Australia Institute teaches climate change Media Release

Jan 29, 2008 - 9:43am

Teaching Climate Change: A new resource for teachers and students

With rising temperatures, prolonged drought and the seemingly permanent water restrictions Australians are now facing up to the reality of climate change. The mainstream media has finally caught up to the science in recognising that climate change is real and it is happening now.

In 2007, the United Nations’ Intergovernmental Panel on Climate Change released its Fourth Assessment Report. It concluded:

Warming of the climate system is unequivocal, as is now evident from observations of increases in global average air and ocean temperatures, widespread melting of snow and ice, and rising global average sea level.

The report also stated that there is a 90 per cent certainty that human activities are to blame. In 2008, the Bureau of Meteorology announced that Australia had recorded warmer-than-average temperatures for 16 of the past 18 years. It said that ‘this pattern is not surprising given that Australia’s climate is warming in line with the rest of the globe’.

With climate change on the political agenda and in the media, Australians are being inundated with information about climate change. For children, in particular, making sense of the information can be difficult, if not overwhelming.

Teaching climate change can also be hard because it cuts across subjects, including Science, Human Society and its Environment (HSIE) and Economics. Accessing suitable information can therefore prove challenging, especially for the aspects of climate change that receive less attention such as the ethics and economics of climate change.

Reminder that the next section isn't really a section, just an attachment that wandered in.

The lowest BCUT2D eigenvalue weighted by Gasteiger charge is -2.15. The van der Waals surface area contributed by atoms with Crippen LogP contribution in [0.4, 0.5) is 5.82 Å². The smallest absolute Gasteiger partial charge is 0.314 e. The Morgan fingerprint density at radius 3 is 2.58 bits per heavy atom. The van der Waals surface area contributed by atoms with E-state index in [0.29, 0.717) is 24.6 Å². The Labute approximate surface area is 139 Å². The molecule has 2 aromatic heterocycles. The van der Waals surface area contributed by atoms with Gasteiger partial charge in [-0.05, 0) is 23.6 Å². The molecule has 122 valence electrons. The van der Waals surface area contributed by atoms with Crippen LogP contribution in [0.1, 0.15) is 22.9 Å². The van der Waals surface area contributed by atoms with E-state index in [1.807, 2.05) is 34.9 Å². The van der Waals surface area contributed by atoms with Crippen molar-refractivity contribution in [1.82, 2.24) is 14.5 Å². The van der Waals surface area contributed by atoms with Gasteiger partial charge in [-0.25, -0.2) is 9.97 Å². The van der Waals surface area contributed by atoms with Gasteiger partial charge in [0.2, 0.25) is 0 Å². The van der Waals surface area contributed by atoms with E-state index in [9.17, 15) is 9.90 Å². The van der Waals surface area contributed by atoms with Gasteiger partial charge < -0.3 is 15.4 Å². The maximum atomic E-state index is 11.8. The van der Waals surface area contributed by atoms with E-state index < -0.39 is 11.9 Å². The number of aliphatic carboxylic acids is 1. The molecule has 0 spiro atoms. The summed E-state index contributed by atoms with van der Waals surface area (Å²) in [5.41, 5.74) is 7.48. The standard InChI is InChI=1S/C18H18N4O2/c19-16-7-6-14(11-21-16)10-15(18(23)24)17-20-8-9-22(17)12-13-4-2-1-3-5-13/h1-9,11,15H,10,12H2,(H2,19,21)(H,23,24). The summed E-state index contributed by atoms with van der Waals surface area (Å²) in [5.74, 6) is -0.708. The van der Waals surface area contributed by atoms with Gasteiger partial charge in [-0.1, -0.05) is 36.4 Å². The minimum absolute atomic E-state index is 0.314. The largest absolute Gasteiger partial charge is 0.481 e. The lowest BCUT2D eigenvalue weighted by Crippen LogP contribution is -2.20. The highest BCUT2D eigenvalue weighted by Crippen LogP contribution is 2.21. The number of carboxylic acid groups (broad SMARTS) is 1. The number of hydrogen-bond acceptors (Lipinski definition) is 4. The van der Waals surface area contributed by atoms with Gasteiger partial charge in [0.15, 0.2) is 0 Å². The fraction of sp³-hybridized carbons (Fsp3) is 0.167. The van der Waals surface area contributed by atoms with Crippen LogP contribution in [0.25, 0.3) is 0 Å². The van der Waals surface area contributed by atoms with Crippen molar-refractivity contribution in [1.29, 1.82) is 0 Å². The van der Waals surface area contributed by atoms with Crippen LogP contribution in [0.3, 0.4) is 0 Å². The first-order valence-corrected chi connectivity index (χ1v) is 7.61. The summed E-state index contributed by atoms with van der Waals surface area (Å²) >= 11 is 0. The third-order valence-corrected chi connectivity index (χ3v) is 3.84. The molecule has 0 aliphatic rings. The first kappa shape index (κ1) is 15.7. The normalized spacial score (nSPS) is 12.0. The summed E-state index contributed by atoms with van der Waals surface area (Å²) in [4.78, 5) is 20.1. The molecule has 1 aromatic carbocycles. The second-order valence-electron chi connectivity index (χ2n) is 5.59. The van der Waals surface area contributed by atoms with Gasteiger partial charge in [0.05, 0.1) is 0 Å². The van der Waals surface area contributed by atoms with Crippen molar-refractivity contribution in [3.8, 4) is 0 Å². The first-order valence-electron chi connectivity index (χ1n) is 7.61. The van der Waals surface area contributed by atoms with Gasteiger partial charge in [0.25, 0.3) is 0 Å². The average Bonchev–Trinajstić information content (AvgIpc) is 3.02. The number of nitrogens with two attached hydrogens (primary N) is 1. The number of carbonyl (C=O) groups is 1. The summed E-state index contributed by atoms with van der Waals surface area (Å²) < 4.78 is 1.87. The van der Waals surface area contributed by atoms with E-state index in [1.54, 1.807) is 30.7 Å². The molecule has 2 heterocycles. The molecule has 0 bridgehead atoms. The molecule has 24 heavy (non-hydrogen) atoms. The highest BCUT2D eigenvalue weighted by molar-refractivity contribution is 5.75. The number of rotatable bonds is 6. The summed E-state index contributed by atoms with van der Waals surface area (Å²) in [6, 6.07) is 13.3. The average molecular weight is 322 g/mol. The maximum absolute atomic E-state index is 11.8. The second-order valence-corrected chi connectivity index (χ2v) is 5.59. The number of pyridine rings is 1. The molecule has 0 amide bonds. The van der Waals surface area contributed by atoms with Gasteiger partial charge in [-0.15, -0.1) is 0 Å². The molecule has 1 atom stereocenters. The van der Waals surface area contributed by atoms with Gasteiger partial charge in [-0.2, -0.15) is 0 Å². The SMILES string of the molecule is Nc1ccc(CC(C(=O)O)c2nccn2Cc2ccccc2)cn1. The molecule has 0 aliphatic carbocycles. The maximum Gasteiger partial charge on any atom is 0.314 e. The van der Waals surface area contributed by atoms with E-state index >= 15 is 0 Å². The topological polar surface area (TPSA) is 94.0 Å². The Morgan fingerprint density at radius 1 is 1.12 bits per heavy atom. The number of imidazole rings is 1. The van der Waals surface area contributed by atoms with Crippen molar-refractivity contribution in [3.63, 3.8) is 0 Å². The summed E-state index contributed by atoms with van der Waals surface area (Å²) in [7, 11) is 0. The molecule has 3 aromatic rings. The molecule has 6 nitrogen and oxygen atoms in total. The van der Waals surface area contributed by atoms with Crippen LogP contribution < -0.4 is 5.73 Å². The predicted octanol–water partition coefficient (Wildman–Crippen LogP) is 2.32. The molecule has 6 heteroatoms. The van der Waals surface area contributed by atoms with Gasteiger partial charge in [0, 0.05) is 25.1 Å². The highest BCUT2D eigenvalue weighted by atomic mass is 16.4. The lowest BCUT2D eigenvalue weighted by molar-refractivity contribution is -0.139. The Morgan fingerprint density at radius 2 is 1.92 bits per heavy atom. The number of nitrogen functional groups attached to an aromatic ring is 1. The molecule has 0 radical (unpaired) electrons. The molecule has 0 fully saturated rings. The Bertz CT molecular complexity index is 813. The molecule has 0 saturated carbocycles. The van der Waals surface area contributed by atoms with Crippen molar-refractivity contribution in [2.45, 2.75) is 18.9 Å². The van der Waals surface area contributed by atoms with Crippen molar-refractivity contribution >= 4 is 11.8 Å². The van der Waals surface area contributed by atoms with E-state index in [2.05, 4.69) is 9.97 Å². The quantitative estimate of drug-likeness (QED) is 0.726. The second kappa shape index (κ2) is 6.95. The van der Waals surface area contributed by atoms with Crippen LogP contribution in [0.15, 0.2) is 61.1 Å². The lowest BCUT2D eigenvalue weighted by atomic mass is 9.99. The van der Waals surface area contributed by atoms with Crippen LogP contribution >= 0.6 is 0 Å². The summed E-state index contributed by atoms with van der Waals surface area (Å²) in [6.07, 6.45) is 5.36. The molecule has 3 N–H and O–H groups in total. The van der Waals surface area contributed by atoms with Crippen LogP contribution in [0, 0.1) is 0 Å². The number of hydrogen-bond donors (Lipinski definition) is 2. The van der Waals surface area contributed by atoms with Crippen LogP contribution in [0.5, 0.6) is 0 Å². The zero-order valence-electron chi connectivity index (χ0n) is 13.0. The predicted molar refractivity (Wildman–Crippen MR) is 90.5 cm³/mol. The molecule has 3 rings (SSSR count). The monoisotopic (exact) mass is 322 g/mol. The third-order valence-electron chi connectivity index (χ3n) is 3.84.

Conscious of these issues, Australian Ethical Investment Ltd generously provided funding to the Australia Institute, a not-for-profit public interest think tank based in Canberra, to put together a series of teaching materials on climate change for high school teachers of year 9 and 10 students.
In conjunction with high school teachers and university academics who work in the field of climate change, the Australia Institute has compiled a series of nine individual modules. Each module addresses a different dimension of climate change. The modules aim to provide teachers and students with accurate information to consider and analyse some of the critical issues facing Australia, and indeed the world.

What might the impacts of climate change be in the future? What role can international negotiations play? Who is responsible for the damage caused by climate change? Who will suffer most from its effects? What policies can governments use to reduce our emissions? What are the economic costs? Is nuclear power the answer?

For example, Module 4 looks at the role of the United Nations Framework Convention on Climate Change and the Kyoto Protocol. It describes the workings of the Protocol and highlights the role developed and developing countries can play. It also considers the arguments that surrounded Australia’s decision to ratify the Kyoto Protocol in 2007.

Module 5 introduces climate change as an ethical issue. Through the example of climate change it demonstrates the importance of ethical principles such as the polluter pays principle in resolving questions about who is responsible for the damage caused by climate change.

Module 9 considers the controversial issue of nuclear power in Australia. Suited to both teachers of science and the humanities, this module describes the science of nuclear energy. It then considers the arguments for and against nuclear power in Australia, together with an overview of the problem of nuclear waste.

It is envisaged that the series will be most useful to teachers in the humanities, namely in the studies of society and environment, geography and economics. Modules 1, 2 and 9, which cover the science and impacts of climate change and nuclear energy, will also provide useful background for science teachers. In addition, Module 6, which looks at the economics of climate change, is specifically targeted at students studying economics in year 11.

For more information about the series or to download the modules free of charge visit www.teachingclimatechange.com.au 

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